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Ghost Canyon

Title - ‘XXX’ (Frontiers Records)
Artist - Asia

Asia is a supergroup formed in 1981 with members of Yes, King Crimson, Emerson Lake and Palmer and Uriah Heep. The current members are Geoff Downes, John Wetton, Steve Howe and Carl Palmer, but the membership has seen many changes over the years, with celebrated musicians popping in and out of the band.

Although they have not achieved the critical acclaim one would expect of their respectable rock, which is a sad, sad fact within the business, here on their brand new album XXX they once again bring us the rock we've loved for 30+ years now.

The album XXX (pronounced either Triple X or Thirty) is the twelfth studio album by Asia and it is the third studio album after the reunion of all four original members in 2006. The name features the Roman numeral 'XXX', in commemoration of the thirtieth anniversary of the release of their debut album.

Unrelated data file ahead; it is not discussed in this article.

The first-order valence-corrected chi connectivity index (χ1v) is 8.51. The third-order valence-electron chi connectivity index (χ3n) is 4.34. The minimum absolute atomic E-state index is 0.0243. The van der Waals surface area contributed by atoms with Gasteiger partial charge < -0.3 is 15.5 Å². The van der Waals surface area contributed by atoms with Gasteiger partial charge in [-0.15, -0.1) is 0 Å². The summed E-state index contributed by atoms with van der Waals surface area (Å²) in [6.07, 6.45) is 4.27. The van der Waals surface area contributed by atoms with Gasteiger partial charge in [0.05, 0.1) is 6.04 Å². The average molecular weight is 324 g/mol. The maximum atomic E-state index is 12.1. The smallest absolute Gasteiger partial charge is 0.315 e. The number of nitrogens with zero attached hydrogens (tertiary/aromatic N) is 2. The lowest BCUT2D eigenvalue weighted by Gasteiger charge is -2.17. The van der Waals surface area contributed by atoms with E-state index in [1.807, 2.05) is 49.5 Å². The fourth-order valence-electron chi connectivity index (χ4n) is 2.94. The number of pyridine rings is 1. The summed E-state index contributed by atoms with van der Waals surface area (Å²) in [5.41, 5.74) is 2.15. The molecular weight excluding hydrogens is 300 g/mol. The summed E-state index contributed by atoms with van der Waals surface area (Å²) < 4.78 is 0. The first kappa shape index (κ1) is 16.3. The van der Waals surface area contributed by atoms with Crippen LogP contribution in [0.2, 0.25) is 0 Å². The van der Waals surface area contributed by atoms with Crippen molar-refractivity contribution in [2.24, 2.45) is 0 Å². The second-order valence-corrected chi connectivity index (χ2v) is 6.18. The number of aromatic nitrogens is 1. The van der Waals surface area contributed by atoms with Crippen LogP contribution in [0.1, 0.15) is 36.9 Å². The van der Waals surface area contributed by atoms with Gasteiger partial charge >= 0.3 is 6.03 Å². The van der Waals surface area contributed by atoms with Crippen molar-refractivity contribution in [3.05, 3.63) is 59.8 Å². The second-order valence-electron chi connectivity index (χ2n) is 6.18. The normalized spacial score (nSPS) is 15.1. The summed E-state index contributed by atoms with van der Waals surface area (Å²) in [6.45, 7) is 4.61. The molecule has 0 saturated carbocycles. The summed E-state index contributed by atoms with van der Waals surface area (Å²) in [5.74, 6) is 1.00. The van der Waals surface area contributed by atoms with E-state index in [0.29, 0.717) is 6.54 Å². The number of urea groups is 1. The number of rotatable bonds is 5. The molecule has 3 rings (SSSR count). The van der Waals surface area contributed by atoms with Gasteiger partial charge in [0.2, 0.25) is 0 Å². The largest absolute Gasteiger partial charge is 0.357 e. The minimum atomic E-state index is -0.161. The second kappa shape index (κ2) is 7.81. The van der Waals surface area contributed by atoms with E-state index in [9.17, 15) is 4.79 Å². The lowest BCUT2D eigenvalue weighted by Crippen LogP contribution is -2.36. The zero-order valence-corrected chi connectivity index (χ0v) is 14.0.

The new CD begins sedately enough with some polite intro key work, before it finally blasts through into the Asia we know with 'Tomorrow The World.' Then comes the tuneful storytelling of 'Bury Me In Willow,' the the faster pacing of the near seven minute 'No Religion,' with the running-at-full-speed 'Faithful' along next.

Next up is the more pop-rock feeling of 'I Know How You Feel,' with the rockier 'Face On The Bridge' following along close behind. Then comes one of the most interesting tracks on the new album, 'Al Gatto Nero,' which turns out to be a very slick, cohesive prog-rock track from start to finish. Indeed, Wetton's voice sounds as strong as ever and his bass-playing even seems to be a little more prominent here.

In as much as Downe's keyboards are always there; nestling in the background, Palmer's drums and Howe's guitar are very muted for the most part. That said, the next track 'Judas' is another fine example of how their sound has stood the test of time. My goodness, it could easily be from one of their earlier albums; much like a long lost studio cut! XXX comes to a close with the ballad 'Ghost Of A Chance,' complete with a fine Howe guitar solo, it wraps the new album up in style.